25.05.21

Bureau victory on protecting journalists from mass surveillance

The UK government violated the freedom of the press for decades under its mass spying programme and must now seek independent permission to access any confidential journalistic material, the European Court of Human Rights has ruled.

In a significant victory for press freedom, the new protections will apply to all confidential material collected by journalists in their reporting, not just the identity of sources. The judgment covers state authorities across Europe, including intelligence agencies, government departments and the police.

The court recognised the gravity of government interference in the work of journalists, saying intercepting and analysing their data was just as intrusive as a police search of their homes or newsrooms. It found that previous legislation did not provide adequate safeguards to protect journalists.

As of today, if intelligence services want to carry out searches that they suspect may uncover confidential journalistic material, or if they stumble upon such information, they must seek permission to use it from an impartial decision-making body, on the basis that access is “justified by an overriding requirement in the public interest”. That independent body must also consider whether there is a less intrusive way to serve the public interest that could avoid spying on the journalistic material.

The ruling is a “clear win for journalism,” Rachel Oldroyd, managing editor of the Bureau, said. “In a week when the horrific actions against a journalist in Belarus have reminded us all of the importance of protecting press freedoms, we are delighted that the European Court of Human Rights has strengthened these freedoms across Europe. The court has not only recognised the right of a journalist to protect the identity of their sources, but also the vital importance of a journalist’s need to keep all their work confidential and free from government spying.”

Edward Snowden on Twitter: "Without journalists to tell the story, the public would not have known about it. Without human right lawyers defending that public, the courts would not have cared about it.Without those courts, politicians would still be denying it.I could not have done this alone. https://t.co/TqqLzEj3Ht / Twitter"

Without journalists to tell the story, the public would not have known about it. Without human right lawyers defending that public, the courts would not have cared about it.Without those courts, politicians would still be denying it.I could not have done this alone. https://t.co/TqqLzEj3Ht

The ruling was part of the culmination of an eight-year landmark privacy case brought by the Bureau and several human rights organisations in 2013 following the revelation of GCHQ’s mass surveillance regime by the NSA whistleblower Edward Snowden.

The Bureau, backed by its founders David and Elaine Potter, was specifically concerned about the chilling effect that mass spying could have on whistleblowers working with investigative journalists, and the difficulty of guaranteeing sources’ anonymity in the face of pervasive surveillance.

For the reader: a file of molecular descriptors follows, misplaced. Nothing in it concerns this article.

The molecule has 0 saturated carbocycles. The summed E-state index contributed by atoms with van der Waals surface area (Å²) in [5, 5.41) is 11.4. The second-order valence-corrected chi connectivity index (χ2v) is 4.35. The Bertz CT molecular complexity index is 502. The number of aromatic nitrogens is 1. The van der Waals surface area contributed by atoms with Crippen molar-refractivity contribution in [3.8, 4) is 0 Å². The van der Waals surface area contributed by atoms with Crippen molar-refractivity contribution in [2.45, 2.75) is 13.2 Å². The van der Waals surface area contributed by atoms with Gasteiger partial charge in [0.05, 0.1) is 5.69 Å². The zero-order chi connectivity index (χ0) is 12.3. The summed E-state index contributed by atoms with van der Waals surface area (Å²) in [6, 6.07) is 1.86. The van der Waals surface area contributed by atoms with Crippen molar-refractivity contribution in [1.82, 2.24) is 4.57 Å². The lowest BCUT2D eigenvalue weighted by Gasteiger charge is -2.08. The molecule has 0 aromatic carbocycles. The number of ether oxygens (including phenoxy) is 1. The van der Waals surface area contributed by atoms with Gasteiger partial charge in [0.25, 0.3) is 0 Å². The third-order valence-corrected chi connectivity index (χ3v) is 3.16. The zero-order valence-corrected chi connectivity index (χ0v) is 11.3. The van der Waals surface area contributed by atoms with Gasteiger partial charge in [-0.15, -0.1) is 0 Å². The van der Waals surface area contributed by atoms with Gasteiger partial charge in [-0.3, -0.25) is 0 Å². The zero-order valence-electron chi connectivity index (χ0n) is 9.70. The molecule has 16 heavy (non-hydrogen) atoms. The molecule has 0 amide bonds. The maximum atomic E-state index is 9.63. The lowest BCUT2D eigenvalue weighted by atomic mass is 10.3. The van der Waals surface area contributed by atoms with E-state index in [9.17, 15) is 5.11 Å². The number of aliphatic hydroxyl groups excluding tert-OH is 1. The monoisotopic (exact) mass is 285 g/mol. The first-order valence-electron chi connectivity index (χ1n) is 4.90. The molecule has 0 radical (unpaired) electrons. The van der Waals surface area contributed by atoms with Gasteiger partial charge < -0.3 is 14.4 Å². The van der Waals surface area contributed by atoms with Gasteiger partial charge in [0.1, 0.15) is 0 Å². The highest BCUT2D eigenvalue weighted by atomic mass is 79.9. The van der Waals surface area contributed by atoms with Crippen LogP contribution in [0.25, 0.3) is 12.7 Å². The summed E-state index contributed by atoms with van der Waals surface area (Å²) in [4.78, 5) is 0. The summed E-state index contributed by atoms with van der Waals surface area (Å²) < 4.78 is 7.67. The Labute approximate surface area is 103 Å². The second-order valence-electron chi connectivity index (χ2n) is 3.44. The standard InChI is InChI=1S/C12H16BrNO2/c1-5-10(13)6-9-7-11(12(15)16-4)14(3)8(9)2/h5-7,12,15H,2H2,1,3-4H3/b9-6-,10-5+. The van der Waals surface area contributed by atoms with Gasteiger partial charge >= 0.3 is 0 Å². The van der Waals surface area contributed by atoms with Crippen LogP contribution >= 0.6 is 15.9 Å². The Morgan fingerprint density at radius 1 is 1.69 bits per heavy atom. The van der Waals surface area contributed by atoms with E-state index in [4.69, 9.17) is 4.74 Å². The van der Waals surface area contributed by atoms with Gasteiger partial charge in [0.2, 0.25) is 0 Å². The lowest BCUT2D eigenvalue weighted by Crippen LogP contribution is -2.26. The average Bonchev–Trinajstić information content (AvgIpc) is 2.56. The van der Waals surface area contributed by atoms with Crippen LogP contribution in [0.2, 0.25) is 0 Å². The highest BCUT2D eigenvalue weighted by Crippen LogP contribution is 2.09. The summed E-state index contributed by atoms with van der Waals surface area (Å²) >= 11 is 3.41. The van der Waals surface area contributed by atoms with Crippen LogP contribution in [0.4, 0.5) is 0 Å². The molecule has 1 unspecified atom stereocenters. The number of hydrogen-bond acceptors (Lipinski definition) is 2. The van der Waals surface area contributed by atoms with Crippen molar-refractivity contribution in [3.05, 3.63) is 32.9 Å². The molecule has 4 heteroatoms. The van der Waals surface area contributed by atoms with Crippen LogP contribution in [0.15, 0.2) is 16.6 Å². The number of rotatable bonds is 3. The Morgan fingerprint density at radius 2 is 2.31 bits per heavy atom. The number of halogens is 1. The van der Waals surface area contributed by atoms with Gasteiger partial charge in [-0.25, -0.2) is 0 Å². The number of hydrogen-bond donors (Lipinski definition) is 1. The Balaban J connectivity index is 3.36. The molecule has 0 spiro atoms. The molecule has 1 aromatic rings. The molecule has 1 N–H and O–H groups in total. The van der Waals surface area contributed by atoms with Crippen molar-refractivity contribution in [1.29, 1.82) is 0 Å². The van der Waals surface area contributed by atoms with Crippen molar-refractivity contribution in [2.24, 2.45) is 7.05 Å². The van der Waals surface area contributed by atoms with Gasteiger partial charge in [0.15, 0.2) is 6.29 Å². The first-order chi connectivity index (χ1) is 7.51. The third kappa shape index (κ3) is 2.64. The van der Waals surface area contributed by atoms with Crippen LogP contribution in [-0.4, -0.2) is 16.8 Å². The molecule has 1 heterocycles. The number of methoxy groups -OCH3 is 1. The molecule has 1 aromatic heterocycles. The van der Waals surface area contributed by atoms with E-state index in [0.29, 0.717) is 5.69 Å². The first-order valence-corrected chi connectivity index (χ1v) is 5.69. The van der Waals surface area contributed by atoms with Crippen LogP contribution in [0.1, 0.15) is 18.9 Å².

Bulk surveillance by the intelligence services on British citizens was unlawful for years, the ECHR said, violating their right to privacy. The court did not oppose the bulk collection of citizens’ data in principle – a decision condemned by some campaigners – but said the mass surveillance had been carried out without adequate safeguards, violating the European Convention on Human Rights. Without Snowden’s actions, the illegality of the government’s surveillance project would never have been uncovered.

The ECHR had previously upheld the Bureau’s part of the case in a ruling three years ago, but the latest judgment went further, extending protection beyond details of journalists’ sources to all journalistic material, and that more robust safeguards are needed.

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Questions remain about how these new protections will be enforced and how journalistic material will be defined, especially in an era of citizen journalism. The nature of intelligence work means these processes will almost always be carried out behind closed doors, and journalists will not be notified if permission has been given to access their information.

However, journalists can make a complaint to the Investigatory Powers Tribunal – which alongside the Investigatory Powers Commission oversees government surveillance in the UK – if they suspect that their material may have been spied on unlawfully.

Erin Alcock, on behalf of Leigh Day, said: “The court is right to recognise the need for proper safeguards for the protection of journalistic sources and confidential journalistic material in the context of mass surveillance carried out by the state. Journalistic freedom of expression is essential in a functioning democracy, and the ability of journalists to retain privilege over their sources and communications is a crucial element in allowing them to perform their vital role.”

Gavin Millar, of Matrix Chambers, said: “The government must now pass legislation providing the safeguards for journalists required by the Court of Human Rights. These should be clear and strong. Journalists’ confidential material should never be accessed by the state without informed judicial approval or without an opportunity for the journalist to oppose the disclosure.”

The Bureau was represented by Leigh Day and by Gavin Millar and Aidan Wills from Matrix Chambers and Conor McCarthy of Monckton Chambers.

Header image: A satellite at the GCHQ site at Bude in Cornwall. Credit: Getty Images

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